21 May 2009

Writing on the Road: Tips for Working while you Travel

As you probably know, I'm going on vacation this week.  (Hooray!)  Hubby and I are leaving as soon as he gets home from work on Wednesday, and we'll be back Tuesday, May 26th.

I'm really excited about our road trip.  It's been way too long since I've seen my family, and this will be the only time I get to see them until August.  So I'm doing everything I can to get my writing/work done by Wednesday so I can enjoy my time out of town rather than needing to spend it working.

However, I'm realistic.  I know it's likely that I'll need to do at least a little work while I'm on the road, so I'm trying to prepare for that.  I'm going to take a little time today to update my active client files to take with me in case I need that information.  (Luckily, most of the information I need is online.)  I've also been trying to think of things I can do to make things easier to work on the road.

Have the information you need.  Just as I'm updating my client files to take on the road with me (which includes scribbling notes about the client or project so I don't forget), you should be sure to have what you need to work on a project.  Basically, anything you'd look up at home should be available to you on the road.  Old project info, client contact information, whatever you think you'll need.  And when in doubt, bring it.  I've learned time and time again that if you leave it at home, you'll need it.

Let your clients know you'll be out of town.  This is important if you have a business phone line you can't take with you (an office or your home number).  Your clients need to know how to get in touch with you, so they need to know if you won't be at your regular number.  If there's a question a client has about a project, or wants to give you more information, or request a change, you need to be available.  (Clients like to be able to get in touch.  Funny how that works.)

Think ahead to your deadlines.  If you know that being out of town will keep you from making a deadline, talk to your client about the project and see what you can work out.  For example, I have a client who needs some newsletter content completed.  She hasn't given me the details yet, but when I told her I'd be out of town, she let me know she didn't need it right away, so I'm going to go ahead and get the information from her.  She knows she won't get it until after vacation, and that's fine.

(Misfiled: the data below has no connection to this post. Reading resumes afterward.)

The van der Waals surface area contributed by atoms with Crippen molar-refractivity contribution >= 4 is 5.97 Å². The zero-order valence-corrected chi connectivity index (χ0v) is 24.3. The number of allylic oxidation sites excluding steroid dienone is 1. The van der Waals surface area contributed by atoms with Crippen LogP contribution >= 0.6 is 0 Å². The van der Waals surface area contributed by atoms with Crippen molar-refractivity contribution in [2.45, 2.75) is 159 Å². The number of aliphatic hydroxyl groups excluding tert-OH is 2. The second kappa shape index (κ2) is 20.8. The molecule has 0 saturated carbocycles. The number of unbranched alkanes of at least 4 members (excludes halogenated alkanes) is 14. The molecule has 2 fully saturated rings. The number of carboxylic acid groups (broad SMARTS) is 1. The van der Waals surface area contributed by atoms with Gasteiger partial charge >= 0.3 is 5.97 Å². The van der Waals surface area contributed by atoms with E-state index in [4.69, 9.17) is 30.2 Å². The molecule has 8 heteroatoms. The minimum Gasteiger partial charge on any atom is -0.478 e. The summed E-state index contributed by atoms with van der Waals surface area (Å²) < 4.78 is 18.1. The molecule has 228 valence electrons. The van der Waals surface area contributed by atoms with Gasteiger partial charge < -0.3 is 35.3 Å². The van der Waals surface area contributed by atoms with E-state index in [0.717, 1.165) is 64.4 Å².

Going along with thinking ahead to your deadlines, keep your travel days in mind when you're budgeting your vacation time.  If you have an article due on a day you'll be driving and won't have Internet access, you may want to get the article done early so you can get it in before deadline and not have to rush to a library or restaurant with Wi-Fi during a travel day so you can get it done and in on time.

Set yourself up to be on vacation.  Yes, I realize and accept that I'll be spending at least a little time during this vacation working, but I'm still trying to get as much done as I can before Wednesday so I won't be working all day every day when I'm supposed to be spending time with my family.  I'd rather not be stuck in front of my laptop while everyone else is at a picnic.  If you were working a traditional 9-to-5 job with paid vacation time, you'd get projects done before vacation.  In cases like this, you have to think of freelance writing in the same way.  Get what you can done ahead of time.  It'll mean you can enjoy your vacation more, and you won't have as much chaos to come back to afterward.

Keep things in perspective.  When I'm at home working, every project is important.  But in getting ready for vacation, I divide my projects between what I need to get done before I leave, what I need to take with me to finish, and what can wait until I get back.  If something can wait until you get back, let it.  There's no need to stress yourself getting it done if you can use that time to get other, higher priority projects completed instead.  And remember, you have to get your personal life ready for vacation, too!

Stay organized while you're out of town.  If you take files with you on the road, be sure to keep them organized.  I keep different files in clearly labeled manila folders, which I keep in a messenger bag.  I take a file out if I need it, then put it back in the messenger bag when I'm done.  Being out of my office space makes me feel disorganized as it is, so keeping everything in order while I'm out helps somewhat.  Plus, it makes it easier to get back into my office space when I get back.

It's not always fun to work on vacation, but sometimes you have to.  And if you do, there are things you can do ahead of time (and while you're on the road) to make it a little easier, and make sure you can enjoy your vacation, even if you do have to write a few articles.

Ultimately, you have to come up with methods that work for your personal work and writing style, just like everything else in freelancing.  What works for me may not work for you.

What do you do when writing on the road?

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